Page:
4.       Cordon off the enemy and reduce his sphere of influence. We must shrink the enemy's territory but we are not being effective. We are allowing, if not welcoming, the enemy into the United States. What happened with Major Nidal Hasan should not have happened in this country. We must not turn a blind eye to a very bold enemy who is telling us exactly what he wants to do and willing to bring the battle to our doorsteps.

We must recognize Afghanistan and Iraq are not wars, but combat theaters of operation. It is up to our elected leaders and our strategic level military officials to identify and agree on the correct strategic goals and objectives in order to be successful on these battlefields, and others.

Beyond identifying the enemy and defining our objectives in kinetic battle, we must also understand and recognize the truly non-kinetic conflicts of the 21st Century Battlefield. One need only review the collapse of the Soviet Union to understand great nations can be toppled economically as well as militarily. In fact one country paid particularly close attention to the fall of the Soviet Union: China. 

Currently the United States is providing a great economic advantage to China, including a trade surplus and ownership of nearly 30% of our debt.  But we must recognize China is not using that advantage to improve the standard living of its citizens. Instead, and of great concern, China is taking its economic advantage to the 21st Century Battlefield.

Within ten years, the world's largest blue water navy will fly under a Chinese flag. Why is that important? Because no matter how technology changes in the future the Earth's surface is still 70 percent water.  All of the world's greatest civilizations --  from the Phoenicians to the Romans, to the Spanish, Dutch, English, or the Japanese –- all understood the power and the reach of a nation is not extended through a great army, but through a powerful navy.  In 1990, the United States possessed 570 naval war vessels. Today we have 285. If we cannot protect the sea lanes of commerce, we leave ourselves vulnerable not just militarily, but economically.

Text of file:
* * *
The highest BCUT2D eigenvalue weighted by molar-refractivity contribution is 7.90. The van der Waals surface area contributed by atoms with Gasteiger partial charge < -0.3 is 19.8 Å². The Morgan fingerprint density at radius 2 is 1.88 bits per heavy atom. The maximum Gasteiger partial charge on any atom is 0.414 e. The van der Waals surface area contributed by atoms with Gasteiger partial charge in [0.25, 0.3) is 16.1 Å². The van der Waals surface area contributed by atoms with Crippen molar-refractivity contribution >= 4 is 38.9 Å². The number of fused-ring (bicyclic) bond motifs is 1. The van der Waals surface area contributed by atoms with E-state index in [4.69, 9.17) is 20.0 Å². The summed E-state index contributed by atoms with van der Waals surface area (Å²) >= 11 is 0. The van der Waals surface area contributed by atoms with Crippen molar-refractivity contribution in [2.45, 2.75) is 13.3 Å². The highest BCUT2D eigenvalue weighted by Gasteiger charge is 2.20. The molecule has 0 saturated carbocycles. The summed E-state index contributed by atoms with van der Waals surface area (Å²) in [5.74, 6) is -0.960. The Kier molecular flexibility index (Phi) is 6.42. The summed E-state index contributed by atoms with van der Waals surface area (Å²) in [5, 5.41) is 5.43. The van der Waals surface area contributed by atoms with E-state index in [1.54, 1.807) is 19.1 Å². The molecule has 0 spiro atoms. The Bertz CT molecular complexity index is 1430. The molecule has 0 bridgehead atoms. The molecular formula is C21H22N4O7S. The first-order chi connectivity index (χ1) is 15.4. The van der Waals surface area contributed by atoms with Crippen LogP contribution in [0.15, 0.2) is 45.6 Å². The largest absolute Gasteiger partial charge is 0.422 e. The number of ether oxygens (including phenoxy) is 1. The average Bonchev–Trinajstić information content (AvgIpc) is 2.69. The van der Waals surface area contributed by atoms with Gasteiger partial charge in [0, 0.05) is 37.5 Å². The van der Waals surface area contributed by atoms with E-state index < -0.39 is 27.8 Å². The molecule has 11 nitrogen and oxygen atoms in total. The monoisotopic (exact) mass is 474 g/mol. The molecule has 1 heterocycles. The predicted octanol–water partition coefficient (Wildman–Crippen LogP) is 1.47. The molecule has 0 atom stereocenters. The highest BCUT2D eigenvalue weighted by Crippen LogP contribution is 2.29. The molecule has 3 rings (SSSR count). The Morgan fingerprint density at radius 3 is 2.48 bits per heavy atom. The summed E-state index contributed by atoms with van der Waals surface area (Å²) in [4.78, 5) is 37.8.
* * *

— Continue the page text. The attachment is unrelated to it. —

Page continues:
Another key factor for success on the 21st Century Battlefield is energy independence. The Department of Energy was created in 1977 with one mission: to make the United States of America energy independent. We have obviously not yet succeeded, and if we do not recognize countries such as Saudi Arabia and Venezuela can and will use energy resources as a weapon on this 21st century battlefield, we do so at our peril. If there is ever a time when we, the United States of America, should commit ourselves to being energy independent, the time is now.

We must develop the full spectrum of energy resources we have at our disposal. We must not hamper our ability to reach our significant oil, coal and natural gas reserves. We must develop our nuclear capability, and continue to look for cost-effective bio-fuel, wind and solar energy solutions. 

In closing, if we miss this opportunity to recognize the 21st Century Battlefield for what it truly is, understand the threats, and have a strategic vision for victory, we will lose the opportunity to ensure we protect America for the future, for our children and our grandchildren.

As a country we must roll up our sleeves and devise a road map for our national security that clearly identifies the threats, and lays out precise, measurable goals and objectives. We must be mindful of the wise words compiled by Sun Tzu in the Art of War more than 25 centuries ago, "to know your enemy and to know yourself and to know the environment and countless amounts of battles, you will always be victorious." If we do not understand this simple maxim, we face dark days ahead indeed.

But these days of darkness would cover not only the United States of America, but potentially the entire world. Because no matter what our detractors may say, we are that beacon, we are that light house, we are, as Ronald Reagan said, "the shining city that sits upon a hill." For the sake of our nation, and of all nations who seek freedom for their citizens, we must clearly identify the 21st Century Battlefield, and ensure we are victorious upon it.